Hardcover. London, Reel Art Press, 1st, 2015, Book: Very Good, Dust Jacket: Very Good, Hardcover, 176 pages, b&w and color photos by Glinn. One of the few books to capture the mayhem and idealism of the Cuban Revolution as it happened. All recorded in 10 days, it is photojournalism at it's best.
Hardcover. NY, Street & Smith, 1st, 1898, Book: Good, Dust Jacket: None, Hardcover. Book is divided into 4 sections: Cuba, Porto Rico, The Philippines, & Hawaii. Each with a fold-out color map. 178, 171, 174, & 178 pages respectively. All maps present and in very good condition. Previous owner's inscription on front fly leaf. The pale green covers suffer from rubbing and abrasions causing discoloration, fading. Internally very good.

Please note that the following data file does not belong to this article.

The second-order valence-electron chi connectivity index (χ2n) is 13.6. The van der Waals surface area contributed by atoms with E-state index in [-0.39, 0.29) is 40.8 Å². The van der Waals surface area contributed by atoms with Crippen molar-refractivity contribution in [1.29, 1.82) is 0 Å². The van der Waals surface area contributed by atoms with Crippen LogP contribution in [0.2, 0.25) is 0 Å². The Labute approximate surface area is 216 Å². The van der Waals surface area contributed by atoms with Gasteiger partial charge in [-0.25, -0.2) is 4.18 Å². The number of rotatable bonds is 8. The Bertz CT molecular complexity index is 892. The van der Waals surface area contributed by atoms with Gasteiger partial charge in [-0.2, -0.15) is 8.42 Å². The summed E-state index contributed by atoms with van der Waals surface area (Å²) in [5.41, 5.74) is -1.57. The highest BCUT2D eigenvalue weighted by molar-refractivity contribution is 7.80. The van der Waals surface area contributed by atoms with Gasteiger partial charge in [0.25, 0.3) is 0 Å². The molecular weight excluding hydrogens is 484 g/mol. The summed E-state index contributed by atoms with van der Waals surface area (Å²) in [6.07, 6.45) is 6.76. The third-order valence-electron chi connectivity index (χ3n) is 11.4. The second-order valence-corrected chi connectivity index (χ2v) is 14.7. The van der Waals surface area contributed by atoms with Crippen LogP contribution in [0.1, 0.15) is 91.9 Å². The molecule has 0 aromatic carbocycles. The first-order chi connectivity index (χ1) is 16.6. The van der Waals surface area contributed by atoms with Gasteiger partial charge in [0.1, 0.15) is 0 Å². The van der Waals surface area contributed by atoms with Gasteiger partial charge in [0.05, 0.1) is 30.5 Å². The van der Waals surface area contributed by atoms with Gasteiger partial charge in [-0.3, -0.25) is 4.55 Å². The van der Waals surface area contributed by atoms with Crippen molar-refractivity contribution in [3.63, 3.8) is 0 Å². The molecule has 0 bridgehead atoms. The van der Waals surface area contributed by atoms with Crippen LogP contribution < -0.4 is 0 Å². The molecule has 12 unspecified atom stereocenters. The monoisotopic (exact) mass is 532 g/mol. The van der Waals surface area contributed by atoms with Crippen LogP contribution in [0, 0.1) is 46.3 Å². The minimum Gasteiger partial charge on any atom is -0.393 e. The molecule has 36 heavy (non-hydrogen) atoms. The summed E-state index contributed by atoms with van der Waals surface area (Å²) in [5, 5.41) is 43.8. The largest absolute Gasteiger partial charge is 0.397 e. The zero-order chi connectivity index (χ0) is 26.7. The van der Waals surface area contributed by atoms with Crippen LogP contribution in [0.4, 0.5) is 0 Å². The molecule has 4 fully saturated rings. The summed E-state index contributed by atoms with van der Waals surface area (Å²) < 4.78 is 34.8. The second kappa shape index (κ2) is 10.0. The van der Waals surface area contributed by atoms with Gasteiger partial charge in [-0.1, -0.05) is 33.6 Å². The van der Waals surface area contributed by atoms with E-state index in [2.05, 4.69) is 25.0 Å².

Softcover. US, Prestel, 1st, 2009, Book: Very Good, Dust Jacket: None, Softcover, 424 pages, color and b&w illustrations. Like new in publisher's shrink-wrap. No dust jacket, as issued. From the exhibition produced by the Montreal Museum of Fine Arts in partnership with the Museo Nacional de Belias Artes and the Fototeca de Cuba in Havana. A comprehensive history of Cuban art and design.